Dear Regular Readers (and those not so regular),
I hope this edition of our weekly newsletter finds you in good health and even better spirits.
Keeping one’s chin up at times like the present is not easy, but at the end of the day we are human beings and without adversity, sometimes the more extreme the better, where would most of us all be? Basically, nowhere. We will all get through the terrible times that are now upon us, but to do so we all just have to stick together and continue to behave ourselves in terms of wearing masks, washing hands, using hand sanitizer and following the social distancing rules that apply to wherever you happen to be living in the world.
Procrastinating is one of my few failings, I was expecting to regale you with the remaining part of my knee story, but what with one thing and another I’ve just not had the time to sit down and properly write something, so I’ll have to bring it to you next week. Instead, here are a few sentences that I decided to pen after watching people on BBC news lining up outside trading centers in the UK waiting to receive their Corona vaccinations. Until next week, remain safe in your respective surroundings and keep believing that the wheel will turn and it won’t be that much longer before we can get back to some sort of normalcy in our lives.
Waiting for my jab
Standing outside a big conference centre waiting for my jab.
I’m standing 6 foot away from the person in front and the same distance from the person behind me.
A few in the line are having conversations, short choppy ones at a distance, just idle banter really.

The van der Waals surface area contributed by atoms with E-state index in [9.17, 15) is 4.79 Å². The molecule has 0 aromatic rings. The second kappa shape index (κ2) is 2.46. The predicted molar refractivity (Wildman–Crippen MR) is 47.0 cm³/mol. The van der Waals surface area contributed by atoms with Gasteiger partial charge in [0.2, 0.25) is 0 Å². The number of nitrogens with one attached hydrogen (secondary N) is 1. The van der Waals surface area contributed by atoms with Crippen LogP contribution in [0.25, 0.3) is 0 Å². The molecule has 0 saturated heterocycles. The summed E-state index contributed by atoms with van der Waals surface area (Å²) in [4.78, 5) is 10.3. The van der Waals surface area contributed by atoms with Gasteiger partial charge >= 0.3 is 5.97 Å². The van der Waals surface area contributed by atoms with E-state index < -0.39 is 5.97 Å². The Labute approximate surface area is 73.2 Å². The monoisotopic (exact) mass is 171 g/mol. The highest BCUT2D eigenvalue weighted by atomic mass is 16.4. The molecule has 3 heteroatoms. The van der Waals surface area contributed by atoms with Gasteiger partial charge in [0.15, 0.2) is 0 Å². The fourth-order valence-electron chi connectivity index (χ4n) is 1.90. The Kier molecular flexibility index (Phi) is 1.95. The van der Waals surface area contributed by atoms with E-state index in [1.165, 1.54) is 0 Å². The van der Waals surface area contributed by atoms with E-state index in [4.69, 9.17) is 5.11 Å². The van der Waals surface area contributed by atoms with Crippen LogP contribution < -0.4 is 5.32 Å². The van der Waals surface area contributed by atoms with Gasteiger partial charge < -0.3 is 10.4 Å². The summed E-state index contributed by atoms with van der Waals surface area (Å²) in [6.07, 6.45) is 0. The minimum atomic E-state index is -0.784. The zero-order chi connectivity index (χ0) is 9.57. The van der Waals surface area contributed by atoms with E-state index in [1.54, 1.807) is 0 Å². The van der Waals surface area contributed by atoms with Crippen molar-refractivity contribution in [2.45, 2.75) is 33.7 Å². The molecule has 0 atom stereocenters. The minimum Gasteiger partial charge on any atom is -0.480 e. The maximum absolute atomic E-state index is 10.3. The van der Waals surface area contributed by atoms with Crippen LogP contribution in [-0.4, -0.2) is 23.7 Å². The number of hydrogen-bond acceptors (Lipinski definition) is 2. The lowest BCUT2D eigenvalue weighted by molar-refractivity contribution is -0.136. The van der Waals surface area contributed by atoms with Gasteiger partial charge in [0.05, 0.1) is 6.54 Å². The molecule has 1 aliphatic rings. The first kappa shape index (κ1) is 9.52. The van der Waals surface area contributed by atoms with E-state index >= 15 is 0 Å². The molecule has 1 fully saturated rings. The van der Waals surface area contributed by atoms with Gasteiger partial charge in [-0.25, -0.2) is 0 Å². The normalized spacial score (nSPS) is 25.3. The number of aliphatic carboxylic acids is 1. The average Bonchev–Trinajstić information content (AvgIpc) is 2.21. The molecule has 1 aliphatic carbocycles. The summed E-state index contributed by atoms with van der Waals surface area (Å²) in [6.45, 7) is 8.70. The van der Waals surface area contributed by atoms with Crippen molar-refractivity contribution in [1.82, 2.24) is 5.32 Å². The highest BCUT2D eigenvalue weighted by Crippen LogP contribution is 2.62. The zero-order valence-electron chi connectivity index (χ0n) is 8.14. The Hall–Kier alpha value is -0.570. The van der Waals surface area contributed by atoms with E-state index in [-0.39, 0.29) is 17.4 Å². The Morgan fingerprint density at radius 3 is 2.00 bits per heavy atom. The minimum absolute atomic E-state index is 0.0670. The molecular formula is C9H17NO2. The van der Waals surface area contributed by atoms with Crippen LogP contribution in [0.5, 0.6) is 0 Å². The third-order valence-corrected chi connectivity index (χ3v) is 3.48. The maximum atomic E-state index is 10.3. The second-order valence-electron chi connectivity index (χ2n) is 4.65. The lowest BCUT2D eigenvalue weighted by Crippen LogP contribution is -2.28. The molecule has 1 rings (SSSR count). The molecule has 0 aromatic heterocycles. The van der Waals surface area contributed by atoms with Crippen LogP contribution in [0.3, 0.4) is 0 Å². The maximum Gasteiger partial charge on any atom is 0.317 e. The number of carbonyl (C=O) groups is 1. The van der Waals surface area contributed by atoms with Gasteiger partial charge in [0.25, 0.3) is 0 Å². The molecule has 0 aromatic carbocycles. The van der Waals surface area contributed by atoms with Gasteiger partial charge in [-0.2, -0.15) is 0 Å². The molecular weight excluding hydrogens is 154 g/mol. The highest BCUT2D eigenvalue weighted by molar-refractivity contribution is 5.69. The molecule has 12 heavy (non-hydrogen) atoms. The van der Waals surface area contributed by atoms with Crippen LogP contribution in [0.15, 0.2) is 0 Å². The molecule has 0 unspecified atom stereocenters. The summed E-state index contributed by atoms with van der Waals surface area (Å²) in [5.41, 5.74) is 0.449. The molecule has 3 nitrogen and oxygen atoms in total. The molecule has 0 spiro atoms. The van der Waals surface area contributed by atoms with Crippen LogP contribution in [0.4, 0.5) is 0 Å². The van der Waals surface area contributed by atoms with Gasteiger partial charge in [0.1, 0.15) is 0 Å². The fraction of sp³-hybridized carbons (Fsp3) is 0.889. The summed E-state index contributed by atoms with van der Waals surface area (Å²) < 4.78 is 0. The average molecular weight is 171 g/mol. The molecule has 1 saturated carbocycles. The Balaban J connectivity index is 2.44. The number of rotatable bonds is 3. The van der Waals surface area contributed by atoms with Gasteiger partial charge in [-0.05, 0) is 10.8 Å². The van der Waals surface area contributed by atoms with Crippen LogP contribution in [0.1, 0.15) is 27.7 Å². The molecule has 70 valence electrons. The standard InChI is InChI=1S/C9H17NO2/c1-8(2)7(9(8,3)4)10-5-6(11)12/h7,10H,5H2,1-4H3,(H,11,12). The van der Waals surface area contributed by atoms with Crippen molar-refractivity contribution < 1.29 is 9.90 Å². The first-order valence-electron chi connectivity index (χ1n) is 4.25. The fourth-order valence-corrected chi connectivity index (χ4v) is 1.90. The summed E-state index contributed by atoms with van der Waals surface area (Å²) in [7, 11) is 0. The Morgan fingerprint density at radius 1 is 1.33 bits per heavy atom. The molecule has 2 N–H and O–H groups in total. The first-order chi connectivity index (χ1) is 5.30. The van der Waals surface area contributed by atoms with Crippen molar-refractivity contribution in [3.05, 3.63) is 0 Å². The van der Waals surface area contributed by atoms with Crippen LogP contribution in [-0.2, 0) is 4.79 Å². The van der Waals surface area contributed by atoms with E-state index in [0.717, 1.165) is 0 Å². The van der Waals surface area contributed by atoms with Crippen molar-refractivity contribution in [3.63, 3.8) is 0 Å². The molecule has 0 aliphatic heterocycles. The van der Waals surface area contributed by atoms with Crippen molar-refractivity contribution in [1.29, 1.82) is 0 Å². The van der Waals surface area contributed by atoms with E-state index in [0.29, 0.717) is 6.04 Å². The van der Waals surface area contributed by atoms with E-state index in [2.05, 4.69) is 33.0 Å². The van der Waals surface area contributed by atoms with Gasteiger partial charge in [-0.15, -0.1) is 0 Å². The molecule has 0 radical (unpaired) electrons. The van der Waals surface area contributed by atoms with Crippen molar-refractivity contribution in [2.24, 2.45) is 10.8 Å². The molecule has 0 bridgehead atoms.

It’s cold and drizzling with rain and we’re all exposed to the elements.
I find it difficult to talk with a mask on, so at work I just keep my conversations simple and straight to the point.
If there’s something we should all learn from wearing masks is that they prevent most of us from talking too much about nothing.
After we have all been vaccinated perhaps the ones among us that always talk needlessly should continue to wear masks.
I’m keeping myself to myself today, I just want to get it all over and done with and get back home.
I’m an essential worker or so they tell me, so I suppose I’m lucky to be one of the first in line to get a jab.
I’m not exactly young and without underlying conditions though.
I just don’t understand why we are left to stand outside without any cover over us.
We may catch our death of cold before we even get into the chair for our jabs.
It’s always the same, the things that are not seen to be important are forgotten
and the things that are seen to be important are still forgotten.
A few sentences by Stephen Austwick.